Training is given only to members but the contents is under creative commons, they are about LIR, routing security, IPv6, RIPE database... Usually, face to face or by webinars. The IPv6 course started in 2009 (no demand before) and was ½ day, the goal was more on how to convince management. This year there were 43 courses given to about 900 trainees. Every training is different: in some courses, attendees are architects, in others support people. A big part of the training is about address planning.
How to get IPv6 addresses? PA or PI?
The size by default for LIR is /32 but a request to /29 will be done without any justification; shorter prefix length requires a lot of justification and are based on customer numbers. PI space is minimum a /48 but it has to be sponsored by a LIR (cost 50 EUR/year to compare with LIR membership which is 1800 EUR/year). PI block could have a shorter prefix upon justification but PI space cannot be sub-assigned to customers to save routing tables.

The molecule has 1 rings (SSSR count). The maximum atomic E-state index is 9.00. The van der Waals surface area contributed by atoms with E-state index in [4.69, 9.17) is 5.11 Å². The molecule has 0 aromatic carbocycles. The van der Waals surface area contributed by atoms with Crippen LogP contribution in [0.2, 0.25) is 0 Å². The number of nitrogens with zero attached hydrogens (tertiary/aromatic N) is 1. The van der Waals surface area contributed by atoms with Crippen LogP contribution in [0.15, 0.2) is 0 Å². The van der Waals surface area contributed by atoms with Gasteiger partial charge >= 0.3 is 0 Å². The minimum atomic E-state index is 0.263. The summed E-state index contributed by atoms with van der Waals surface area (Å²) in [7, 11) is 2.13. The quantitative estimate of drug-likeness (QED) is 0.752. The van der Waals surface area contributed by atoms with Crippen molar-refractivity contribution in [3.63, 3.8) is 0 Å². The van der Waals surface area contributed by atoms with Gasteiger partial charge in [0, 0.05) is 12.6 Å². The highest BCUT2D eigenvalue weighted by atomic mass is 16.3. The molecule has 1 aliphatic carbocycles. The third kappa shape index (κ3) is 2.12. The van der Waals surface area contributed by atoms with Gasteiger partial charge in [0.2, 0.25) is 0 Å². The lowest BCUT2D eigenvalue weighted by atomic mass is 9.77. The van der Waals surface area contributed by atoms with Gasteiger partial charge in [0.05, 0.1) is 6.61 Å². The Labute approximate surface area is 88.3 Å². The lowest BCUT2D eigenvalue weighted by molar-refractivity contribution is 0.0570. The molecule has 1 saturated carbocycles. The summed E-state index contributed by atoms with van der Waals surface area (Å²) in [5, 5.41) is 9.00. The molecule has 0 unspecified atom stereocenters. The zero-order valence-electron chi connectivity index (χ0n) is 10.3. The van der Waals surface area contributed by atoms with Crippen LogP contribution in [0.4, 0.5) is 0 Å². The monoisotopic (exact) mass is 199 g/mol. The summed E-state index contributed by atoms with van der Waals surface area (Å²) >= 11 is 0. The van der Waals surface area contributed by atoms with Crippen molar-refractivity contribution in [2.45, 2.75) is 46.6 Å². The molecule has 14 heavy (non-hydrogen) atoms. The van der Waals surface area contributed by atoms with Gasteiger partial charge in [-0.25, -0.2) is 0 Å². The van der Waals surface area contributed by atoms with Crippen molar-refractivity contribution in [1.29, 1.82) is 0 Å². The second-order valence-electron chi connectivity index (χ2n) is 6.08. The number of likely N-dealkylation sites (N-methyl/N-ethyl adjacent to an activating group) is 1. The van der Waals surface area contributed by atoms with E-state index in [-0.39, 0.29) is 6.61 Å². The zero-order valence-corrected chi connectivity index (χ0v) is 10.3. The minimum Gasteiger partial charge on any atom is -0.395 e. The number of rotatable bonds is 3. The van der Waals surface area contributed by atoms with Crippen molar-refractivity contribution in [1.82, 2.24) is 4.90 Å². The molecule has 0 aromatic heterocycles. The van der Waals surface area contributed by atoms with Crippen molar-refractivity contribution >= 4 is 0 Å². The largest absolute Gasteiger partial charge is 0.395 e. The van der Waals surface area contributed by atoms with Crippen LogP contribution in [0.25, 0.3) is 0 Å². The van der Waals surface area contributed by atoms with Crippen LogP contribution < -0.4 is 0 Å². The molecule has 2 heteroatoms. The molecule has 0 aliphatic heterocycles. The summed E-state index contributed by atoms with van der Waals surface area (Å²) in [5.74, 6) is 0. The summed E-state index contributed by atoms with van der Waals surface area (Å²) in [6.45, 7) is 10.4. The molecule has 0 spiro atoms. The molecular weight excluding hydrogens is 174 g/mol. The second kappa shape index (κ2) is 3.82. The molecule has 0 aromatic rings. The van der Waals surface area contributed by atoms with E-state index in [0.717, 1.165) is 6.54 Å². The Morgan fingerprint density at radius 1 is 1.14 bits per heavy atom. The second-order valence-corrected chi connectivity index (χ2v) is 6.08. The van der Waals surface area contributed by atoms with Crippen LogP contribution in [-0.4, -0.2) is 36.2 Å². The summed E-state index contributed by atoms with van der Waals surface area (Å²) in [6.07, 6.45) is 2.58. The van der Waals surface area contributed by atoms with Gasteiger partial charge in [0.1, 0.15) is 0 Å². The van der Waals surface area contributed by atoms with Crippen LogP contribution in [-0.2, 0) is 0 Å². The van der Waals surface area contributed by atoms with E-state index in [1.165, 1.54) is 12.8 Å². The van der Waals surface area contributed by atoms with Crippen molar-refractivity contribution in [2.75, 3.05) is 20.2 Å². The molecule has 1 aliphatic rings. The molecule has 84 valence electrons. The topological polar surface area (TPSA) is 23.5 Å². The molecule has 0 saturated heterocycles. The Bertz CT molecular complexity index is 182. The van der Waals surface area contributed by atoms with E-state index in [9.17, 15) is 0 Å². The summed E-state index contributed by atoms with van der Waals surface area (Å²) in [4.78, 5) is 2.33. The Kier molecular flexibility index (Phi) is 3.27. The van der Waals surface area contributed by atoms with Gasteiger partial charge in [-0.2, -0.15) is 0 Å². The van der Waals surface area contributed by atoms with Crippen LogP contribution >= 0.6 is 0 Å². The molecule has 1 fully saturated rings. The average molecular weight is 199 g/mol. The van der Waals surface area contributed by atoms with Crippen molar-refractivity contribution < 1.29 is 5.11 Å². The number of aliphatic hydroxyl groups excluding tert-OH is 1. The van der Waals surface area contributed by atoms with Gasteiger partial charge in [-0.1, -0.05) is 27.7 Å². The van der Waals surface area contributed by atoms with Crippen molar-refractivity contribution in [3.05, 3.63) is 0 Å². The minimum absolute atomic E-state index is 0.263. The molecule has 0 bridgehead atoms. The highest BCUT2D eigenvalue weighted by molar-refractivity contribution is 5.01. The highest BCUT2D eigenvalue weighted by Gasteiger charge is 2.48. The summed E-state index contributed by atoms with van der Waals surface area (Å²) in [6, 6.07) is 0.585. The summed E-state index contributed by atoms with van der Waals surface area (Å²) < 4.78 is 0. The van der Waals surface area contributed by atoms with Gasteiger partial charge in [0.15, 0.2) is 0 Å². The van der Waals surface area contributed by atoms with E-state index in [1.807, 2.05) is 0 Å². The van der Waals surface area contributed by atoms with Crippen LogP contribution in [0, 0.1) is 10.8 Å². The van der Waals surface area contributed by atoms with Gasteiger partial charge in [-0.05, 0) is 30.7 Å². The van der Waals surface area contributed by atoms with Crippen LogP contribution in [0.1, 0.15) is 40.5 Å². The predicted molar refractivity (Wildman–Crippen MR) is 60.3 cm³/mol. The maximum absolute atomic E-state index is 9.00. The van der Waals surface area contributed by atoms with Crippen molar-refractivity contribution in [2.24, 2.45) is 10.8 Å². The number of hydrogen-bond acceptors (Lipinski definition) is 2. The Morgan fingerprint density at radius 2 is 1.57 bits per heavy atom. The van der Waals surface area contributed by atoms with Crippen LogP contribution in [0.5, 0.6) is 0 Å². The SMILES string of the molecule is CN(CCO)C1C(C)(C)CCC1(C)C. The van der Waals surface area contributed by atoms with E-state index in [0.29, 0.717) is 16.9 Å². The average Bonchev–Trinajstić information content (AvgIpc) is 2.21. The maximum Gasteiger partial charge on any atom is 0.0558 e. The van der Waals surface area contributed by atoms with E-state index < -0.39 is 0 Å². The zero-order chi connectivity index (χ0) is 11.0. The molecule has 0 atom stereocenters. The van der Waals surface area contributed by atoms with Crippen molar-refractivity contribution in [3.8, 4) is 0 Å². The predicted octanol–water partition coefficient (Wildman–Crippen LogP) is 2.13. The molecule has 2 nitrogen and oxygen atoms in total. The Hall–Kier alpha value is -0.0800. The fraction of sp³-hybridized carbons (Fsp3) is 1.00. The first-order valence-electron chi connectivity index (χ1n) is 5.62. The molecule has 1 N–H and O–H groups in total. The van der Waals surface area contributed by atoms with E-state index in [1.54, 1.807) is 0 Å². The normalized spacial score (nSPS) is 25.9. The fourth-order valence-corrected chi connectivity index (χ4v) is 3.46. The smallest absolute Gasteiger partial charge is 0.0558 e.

End customers could receive up to a /48 from PA block, without sending a request to NCC. Every assignment must be registered in the RIPE database (especially for business customers – main interest is about black list and address reputation). RIR allocates a block while LIR assigns a block (to be accurate).
There is no more IPv4 PI space :-)
Multinational can have a /29 from RIPE and announces /32 (or whatever) from every region.
IPv6 RIPEness (a punt of course), up to 4 stars for each LIR (1 for a block, a 2Nd one for announcing it, ...) but none about customers connectivity. RIPE policy for getting the last IPv4 /22 could require a 4 stars RIPEness, but this is no policy at the moment.